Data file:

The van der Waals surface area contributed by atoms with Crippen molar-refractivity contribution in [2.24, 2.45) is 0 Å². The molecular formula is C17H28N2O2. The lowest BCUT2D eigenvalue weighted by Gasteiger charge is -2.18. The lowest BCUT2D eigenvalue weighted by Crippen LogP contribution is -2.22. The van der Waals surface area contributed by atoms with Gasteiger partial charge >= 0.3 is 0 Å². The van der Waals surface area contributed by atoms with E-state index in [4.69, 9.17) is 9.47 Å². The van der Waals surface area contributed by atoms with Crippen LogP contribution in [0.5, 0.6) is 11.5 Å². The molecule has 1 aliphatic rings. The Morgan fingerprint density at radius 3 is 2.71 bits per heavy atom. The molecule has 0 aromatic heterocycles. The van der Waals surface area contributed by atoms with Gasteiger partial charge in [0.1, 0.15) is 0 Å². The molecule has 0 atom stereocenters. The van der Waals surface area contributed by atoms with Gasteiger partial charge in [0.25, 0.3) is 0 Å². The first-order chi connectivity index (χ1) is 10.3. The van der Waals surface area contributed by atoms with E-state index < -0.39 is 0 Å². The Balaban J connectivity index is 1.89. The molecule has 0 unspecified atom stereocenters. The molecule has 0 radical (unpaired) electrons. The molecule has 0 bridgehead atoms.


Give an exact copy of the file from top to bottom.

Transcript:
The van der Waals surface area contributed by atoms with Crippen molar-refractivity contribution in [2.24, 2.45) is 0 Å². The molecular formula is C17H28N2O2. The lowest BCUT2D eigenvalue weighted by Gasteiger charge is -2.18. The lowest BCUT2D eigenvalue weighted by Crippen LogP contribution is -2.22. The van der Waals surface area contributed by atoms with Gasteiger partial charge >= 0.3 is 0 Å². The van der Waals surface area contributed by atoms with E-state index in [4.69, 9.17) is 9.47 Å². The van der Waals surface area contributed by atoms with Crippen LogP contribution in [0.5, 0.6) is 11.5 Å². The molecule has 1 aliphatic rings. The Morgan fingerprint density at radius 3 is 2.71 bits per heavy atom. The molecule has 0 aromatic heterocycles. The van der Waals surface area contributed by atoms with Gasteiger partial charge in [0.1, 0.15) is 0 Å². The molecule has 0 atom stereocenters. The van der Waals surface area contributed by atoms with Gasteiger partial charge in [0.25, 0.3) is 0 Å². The first-order chi connectivity index (χ1) is 10.3. The van der Waals surface area contributed by atoms with E-state index < -0.39 is 0 Å². The Balaban J connectivity index is 1.89. The molecule has 0 unspecified atom stereocenters. The molecule has 0 radical (unpaired) electrons. The molecule has 0 bridgehead atoms.